From 13 January 2018, the galleries of ArtScience Museum will be invaded by some of the world’s top street artists in one of the boldest exhibitions to be shown at the museum in years. Art from the Streets traces 40 years of Street Art, from its countercultural beginnings to its extraordinary rise as a major phenomenon in contemporary art.

The show features the world’s best known street artists including Banksy, Shepard Fairey (aka Obey), Futura, Invader, JR, Blek le Rat, Swoon and Vhils among others.

Curated by Street Art expert and gallerist Magda Danysz, Art from the Streets reflects the evolution of street art, charting the diverse artistic techniques employed by artists through the decades and showing how technology has created new expressive avenues for artists. One of the highlights of Art from the Streets will be a series of live paintings and installations created on-site by iconic names from the field. Nearly a dozen artists, including upcoming new street art sensation, Felipe Pantone from Spain, have been invited to take over the galleries of the museum, creating new artworks especially for the show. Illustrating the vitality of and diversity of the movement, the show also includes large-scale mural paintings, installations, videos, prints, archival material, drawings and sketches.






Be The Change Exposition- 2013

Source: SoCh

Source: SoCh

I went looking for big accomplishments,

I thought bigger the achievements, better it would be…

And then the little ones came marching along,

And in a firm voice one said, ‘well, you can look at me!’


‘I am neither big, nor grand,

And I only make promises that I can keep,

My solutions are simple yet effective,

My feelings though are true, and my thoughts deep.’


‘I don’t give up till I succeed,

Because I’ve been told I have great power within me,

It must be true and I do totally believe,

That I will be the change that the world wishes to see!’

© Prionka Ray


That in short sums up my entire experience at the ‘Be The Change Exposition’ that was held on the 12th of November at #2, Orchard Link, Singapore.

I had promised in my last post to introduce you to some real life young heroes and this was the place to find them. So, I had braved gloomy weather, rain and a chaotic traffic to reach the venue but once inside, I found myself transported to a different world, a world that was bursting with vibrant energy and was far removed from the gloomy streets. The place was full of educators, parents, supporters and students, aged 9 to 14. Each of the students believed that he or she could change the world. It was not an empty boast, either. They had indeed changed a few lives, in a small way perhaps, but changed them, nevertheless. In fact, the exposition’ 2013 celebrated these achievements and hoped in turn to inspire the others, by these success stories.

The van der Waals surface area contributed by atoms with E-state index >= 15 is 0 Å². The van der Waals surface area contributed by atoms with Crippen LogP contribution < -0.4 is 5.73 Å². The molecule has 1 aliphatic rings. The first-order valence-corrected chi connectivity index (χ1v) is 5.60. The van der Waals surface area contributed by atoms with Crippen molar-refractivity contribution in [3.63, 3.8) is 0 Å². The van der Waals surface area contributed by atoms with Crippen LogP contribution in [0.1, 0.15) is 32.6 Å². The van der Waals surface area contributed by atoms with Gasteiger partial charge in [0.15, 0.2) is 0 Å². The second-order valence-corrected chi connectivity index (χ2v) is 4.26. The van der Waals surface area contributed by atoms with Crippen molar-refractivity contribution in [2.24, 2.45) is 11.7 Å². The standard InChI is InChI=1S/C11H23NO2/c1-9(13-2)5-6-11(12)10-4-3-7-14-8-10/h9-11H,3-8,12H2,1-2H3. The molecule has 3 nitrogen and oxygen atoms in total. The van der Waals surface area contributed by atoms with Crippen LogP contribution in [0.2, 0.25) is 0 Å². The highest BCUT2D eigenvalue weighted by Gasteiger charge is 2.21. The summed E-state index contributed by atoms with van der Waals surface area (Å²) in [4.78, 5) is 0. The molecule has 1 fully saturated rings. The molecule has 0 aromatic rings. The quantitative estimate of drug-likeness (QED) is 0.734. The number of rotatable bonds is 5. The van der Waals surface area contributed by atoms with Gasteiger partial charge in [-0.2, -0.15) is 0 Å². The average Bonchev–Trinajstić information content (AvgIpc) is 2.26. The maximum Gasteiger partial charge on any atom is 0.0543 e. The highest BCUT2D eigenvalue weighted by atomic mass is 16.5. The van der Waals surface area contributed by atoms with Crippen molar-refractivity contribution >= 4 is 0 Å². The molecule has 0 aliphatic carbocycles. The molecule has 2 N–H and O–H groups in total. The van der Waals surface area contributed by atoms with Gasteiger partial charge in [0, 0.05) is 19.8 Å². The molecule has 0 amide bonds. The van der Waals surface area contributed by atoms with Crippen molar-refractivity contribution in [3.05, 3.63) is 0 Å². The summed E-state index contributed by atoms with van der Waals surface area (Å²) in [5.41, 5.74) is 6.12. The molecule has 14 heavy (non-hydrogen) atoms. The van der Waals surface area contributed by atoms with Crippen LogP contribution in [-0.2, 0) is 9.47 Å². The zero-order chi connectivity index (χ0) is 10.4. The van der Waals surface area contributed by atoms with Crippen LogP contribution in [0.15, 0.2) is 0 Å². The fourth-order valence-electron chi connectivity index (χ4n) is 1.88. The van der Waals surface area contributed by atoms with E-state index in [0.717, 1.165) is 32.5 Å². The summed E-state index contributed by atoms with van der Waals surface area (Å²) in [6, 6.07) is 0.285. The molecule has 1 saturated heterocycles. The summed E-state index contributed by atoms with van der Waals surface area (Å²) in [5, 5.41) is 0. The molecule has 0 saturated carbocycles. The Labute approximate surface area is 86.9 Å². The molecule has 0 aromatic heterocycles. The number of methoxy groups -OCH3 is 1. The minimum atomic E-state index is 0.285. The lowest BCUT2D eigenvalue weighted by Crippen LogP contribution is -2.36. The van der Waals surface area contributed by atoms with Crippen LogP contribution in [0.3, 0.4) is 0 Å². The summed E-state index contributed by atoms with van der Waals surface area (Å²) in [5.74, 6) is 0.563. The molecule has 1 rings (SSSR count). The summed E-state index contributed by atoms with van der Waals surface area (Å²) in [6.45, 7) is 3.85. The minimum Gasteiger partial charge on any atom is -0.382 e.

Inspired I definitely was, but I also realised pretty soon that it would be unfair to hand-pick a couple of heroes in a room that was full of heroes. No one there was better than anyone else, so, before I go any further let me say that I am honoured to be among these bright, passionate and creative kids who didn’t wait for the world to solve their problems, but jumped right in with whatever little resources they had, and came up with creative solutions. When asked, what bothers you, these kids had not only come with an extensive list related to stress management, peer pressure, body imaging, loneliness, etc.,  but they had also come up with ways to handle these issues around them. They had worked systematically in groups, reviewing and revising plans, using design-thinking skills that the ‘Catalyst for Change‘ workshops had equipped them with, and then implemented these plans. It was heartening to know that each student group had tried out their solution and now these solutions could be emulated and implemented by anyone, anywhere in the world with a similar issue. It was good to know that people across the world could connect in this way. Going around the venue hall, where groups displayed their causes, I was struck by one recurring theme, bullying. This seemed to be bothering most students these days, and if so it was a worrying trend and reflection of the society.

IMG_7324 IMG_7321 IMG_7309IMG_7311